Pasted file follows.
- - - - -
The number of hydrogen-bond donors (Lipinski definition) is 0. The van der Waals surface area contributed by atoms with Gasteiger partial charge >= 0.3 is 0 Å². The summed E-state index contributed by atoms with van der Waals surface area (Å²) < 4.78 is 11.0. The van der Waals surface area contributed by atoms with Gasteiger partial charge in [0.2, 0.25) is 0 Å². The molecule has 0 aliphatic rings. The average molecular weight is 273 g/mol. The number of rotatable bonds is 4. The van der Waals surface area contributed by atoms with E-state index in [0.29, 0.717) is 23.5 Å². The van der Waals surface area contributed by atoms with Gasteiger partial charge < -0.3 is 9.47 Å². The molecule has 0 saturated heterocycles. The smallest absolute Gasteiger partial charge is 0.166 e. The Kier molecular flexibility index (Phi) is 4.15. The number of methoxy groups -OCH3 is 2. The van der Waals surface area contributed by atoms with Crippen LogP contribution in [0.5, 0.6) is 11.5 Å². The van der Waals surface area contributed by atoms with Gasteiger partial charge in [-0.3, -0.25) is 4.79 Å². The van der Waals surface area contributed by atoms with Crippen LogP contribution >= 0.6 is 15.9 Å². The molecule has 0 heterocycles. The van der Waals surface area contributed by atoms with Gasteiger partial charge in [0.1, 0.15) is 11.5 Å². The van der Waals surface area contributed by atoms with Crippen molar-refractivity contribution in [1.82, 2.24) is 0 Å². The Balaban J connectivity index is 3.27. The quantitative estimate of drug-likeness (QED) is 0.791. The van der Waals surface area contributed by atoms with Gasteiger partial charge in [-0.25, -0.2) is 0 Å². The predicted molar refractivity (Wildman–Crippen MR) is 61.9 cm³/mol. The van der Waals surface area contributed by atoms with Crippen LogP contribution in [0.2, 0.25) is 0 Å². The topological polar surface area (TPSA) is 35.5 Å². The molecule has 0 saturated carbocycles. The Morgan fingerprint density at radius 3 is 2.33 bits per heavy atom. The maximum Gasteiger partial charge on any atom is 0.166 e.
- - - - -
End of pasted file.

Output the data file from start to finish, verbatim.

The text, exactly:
The number of hydrogen-bond donors (Lipinski definition) is 0. The van der Waals surface area contributed by atoms with Gasteiger partial charge >= 0.3 is 0 Å². The summed E-state index contributed by atoms with van der Waals surface area (Å²) < 4.78 is 11.0. The van der Waals surface area contributed by atoms with Gasteiger partial charge in [0.2, 0.25) is 0 Å². The molecule has 0 aliphatic rings. The average molecular weight is 273 g/mol. The number of rotatable bonds is 4. The van der Waals surface area contributed by atoms with E-state index in [0.29, 0.717) is 23.5 Å². The van der Waals surface area contributed by atoms with Gasteiger partial charge < -0.3 is 9.47 Å². The molecule has 0 saturated heterocycles. The smallest absolute Gasteiger partial charge is 0.166 e. The Kier molecular flexibility index (Phi) is 4.15. The number of methoxy groups -OCH3 is 2. The van der Waals surface area contributed by atoms with Crippen LogP contribution in [0.5, 0.6) is 11.5 Å². The van der Waals surface area contributed by atoms with Gasteiger partial charge in [-0.3, -0.25) is 4.79 Å². The van der Waals surface area contributed by atoms with Crippen LogP contribution >= 0.6 is 15.9 Å². The molecule has 0 heterocycles. The van der Waals surface area contributed by atoms with Gasteiger partial charge in [0.1, 0.15) is 11.5 Å². The van der Waals surface area contributed by atoms with Crippen molar-refractivity contribution in [1.82, 2.24) is 0 Å². The Balaban J connectivity index is 3.27. The quantitative estimate of drug-likeness (QED) is 0.791. The van der Waals surface area contributed by atoms with Gasteiger partial charge in [-0.25, -0.2) is 0 Å². The predicted molar refractivity (Wildman–Crippen MR) is 61.9 cm³/mol. The van der Waals surface area contributed by atoms with Crippen LogP contribution in [0.2, 0.25) is 0 Å². The topological polar surface area (TPSA) is 35.5 Å². The molecule has 0 saturated carbocycles. The Morgan fingerprint density at radius 3 is 2.33 bits per heavy atom. The maximum Gasteiger partial charge on any atom is 0.166 e.